For Israel and America, a Disagreement, Not a Crisis
ISRAEL and America enjoy a deep and multi-layered friendship, but even the closest allies can sometimes disagree. Such a disagreement began last week during Vice President Joseph Biden’s visit to Israel, when a mid-level official in the Interior Ministry announced an interim planning phase in the expansion of Ramat Shlomo, a northern Jerusalem neighborhood. While this discord was unfortunate, it was not a historic low point in United States-Israel relations; nor did I ever say that it was, contrary to some reports.
Prime Minister Benjamin Netanyahu had no desire during a vice presidential visit to highlight longstanding differences between the United States and Israel on building on the other side of the 1949 armistice line that once divided Jerusalem. The prime minister repeatedly apologized for the timing of the announcement and pledged to prevent such embarrassing incidents from recurring. In reply, the Obama administration asked Israel to reaffirm its commitment to the peace process and to its bilateral relations with the United States. Israel is dedicated to both.
We should not, however, allow peace efforts, or the America-Israel alliance, to be compromised by Israel’s policy on Jerusalem. That policy is not Mr. Netanyahu’s alone but was also that of former Prime Ministers Ehud Barak, Yitzhak Rabin, Shimon Peres and Golda Meir — in fact of every Israeli government going back to the city’s reunification in 1967. Consistently, Israel has held that Jerusalem should remain its undivided capital and that both Jews and Arabs have the right to build anywhere in the city.
This policy certainly applies to neighborhoods like Ramat Shlomo, which, though on land incorporated into Israel in 1967, are home to nearly half of the city’s Jewish population. Isolated from Arab neighborhoods and within a couple of miles of downtown Jerusalem, these Jewish neighborhoods will surely remain a part of Israel after any peace agreement with the Palestinians. Israelis across the political spectrum are opposed to restrictions on building in these neighborhoods, and even more opposed to the idea of uprooting hundreds of thousands of their fellow citizens.
Though not uncontested, Israel’s policy on Jerusalem did not preclude the conclusion of peace agreements with Egypt and Jordan. Nor did it prevent the Palestinians from negotiating with Israel for more than 15 years after the Oslo accords of 1993. Consistently, Israelis have demonstrated remarkable flexibility as well as generosity to any Arab leader genuinely offering peace.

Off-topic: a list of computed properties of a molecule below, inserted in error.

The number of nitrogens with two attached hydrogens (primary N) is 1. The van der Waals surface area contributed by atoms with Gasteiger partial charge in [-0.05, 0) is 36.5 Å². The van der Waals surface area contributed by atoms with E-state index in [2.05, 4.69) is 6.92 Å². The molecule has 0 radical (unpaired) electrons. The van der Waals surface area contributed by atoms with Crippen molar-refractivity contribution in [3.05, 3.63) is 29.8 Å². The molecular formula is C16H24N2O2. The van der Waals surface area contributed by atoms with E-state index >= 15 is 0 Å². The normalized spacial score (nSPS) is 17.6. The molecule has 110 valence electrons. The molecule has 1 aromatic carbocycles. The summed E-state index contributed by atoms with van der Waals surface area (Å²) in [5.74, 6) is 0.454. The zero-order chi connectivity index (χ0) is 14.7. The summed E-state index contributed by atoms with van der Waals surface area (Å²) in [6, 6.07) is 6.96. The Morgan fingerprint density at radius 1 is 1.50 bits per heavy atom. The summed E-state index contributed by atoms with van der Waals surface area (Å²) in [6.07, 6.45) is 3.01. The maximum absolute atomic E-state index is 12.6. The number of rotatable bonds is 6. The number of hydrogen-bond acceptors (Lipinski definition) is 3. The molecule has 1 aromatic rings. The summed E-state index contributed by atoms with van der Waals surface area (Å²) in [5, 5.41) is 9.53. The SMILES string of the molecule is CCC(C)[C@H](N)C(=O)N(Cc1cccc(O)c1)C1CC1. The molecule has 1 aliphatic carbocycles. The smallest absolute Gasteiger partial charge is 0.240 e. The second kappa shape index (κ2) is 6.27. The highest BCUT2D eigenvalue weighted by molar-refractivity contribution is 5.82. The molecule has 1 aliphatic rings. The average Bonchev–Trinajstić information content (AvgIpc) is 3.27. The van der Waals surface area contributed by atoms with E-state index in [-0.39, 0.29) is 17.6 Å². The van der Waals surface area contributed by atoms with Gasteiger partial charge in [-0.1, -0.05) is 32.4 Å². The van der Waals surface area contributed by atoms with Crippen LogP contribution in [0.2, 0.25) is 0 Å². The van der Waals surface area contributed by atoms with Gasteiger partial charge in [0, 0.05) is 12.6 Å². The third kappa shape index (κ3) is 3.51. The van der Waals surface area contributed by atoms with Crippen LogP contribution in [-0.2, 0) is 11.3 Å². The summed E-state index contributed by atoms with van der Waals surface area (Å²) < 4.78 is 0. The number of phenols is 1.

Indeed, while maintaining the longstanding Israeli position on Jerusalem, the Netanyahu government has unilaterally frozen new construction projects in the West Bank and has removed dozens of roadblocks to allow Palestinian transportation and commerce. The Israeli government acknowledges that the Palestinians have their own stance on Jerusalem, which they will surely raise at the negotiating table.
Unfortunately, Palestinian leaders have balked at face-to-face negotiations, insisting on new preconditions, including the annulment of Israel’s Jerusalem policy. Recently they have encouraged violent demonstrations in the Old City, and have named a square in the West Bank city of Ramallah in honor of Dalal Mughrabi, a terrorist who in 1978 killed 38 Israeli civilians, among them 13 children, and an American photographer, Gail Rubin. Israel expects the Palestinians to stop such incitement and to cease sponsoring attacks against Israel’s legitimacy, like the deeply slanted Goldstone report on the Gaza war.
Despite these Palestinian actions, Israel wants to begin “proximity talks” — indirect negotiations involving United States intermediaries — which we hope will lead to a direct dialogue and a historic and permanent peace. But the only way to negotiate a peace agreement is to begin negotiations.
To achieve peace, Israel is asked to take monumental risks, including sacrificing land next to our major industrial areas and cities. Previous withdrawals, from Lebanon and Gaza, brought not peace but rather thousands of rockets raining down on our neighborhoods.
Though Israel will always ultimately rely on the courage of its own defense forces, America’s commitment to Israel’s security is essential to give Israelis the confidence to take risks for peace. Similarly, American-Israeli cooperation is vital to meeting the direst challenge facing both countries and the entire world: denying nuclear weapons to Iran.
Israel appreciates President Obama’s commitment to a comprehensive peace that guarantees Israel’s security and Jewish identity, and provides for a Palestinian state. To ensure that such a state is peaceful, Prime Minister Netanyahu has said that it must be demilitarized and that Palestinians must recognize Israel as the nation-state of the Jewish people, just as Israel is asked to recognize a future Palestinian state as the nation-state of the Palestinians.
Though we may disagree with the White House at certain stages of the peace process, we must never allow such differences to obscure the purpose we share or to raise doubts about the unbreakable bonds between us.
During his visit, Vice President Biden declared that support for Israel is “a fundamental national self-interest on the part of the United States” and that America “has no better friend in the community of nations than Israel.” The people of Israel, in turn, view the strengthening of their relations with the United States as a paramount national objective. Because we share fundamental values — democracy, respect for individual rights and the rule of law — our friendship can sustain occasional disagreements, and remain unassailably solid.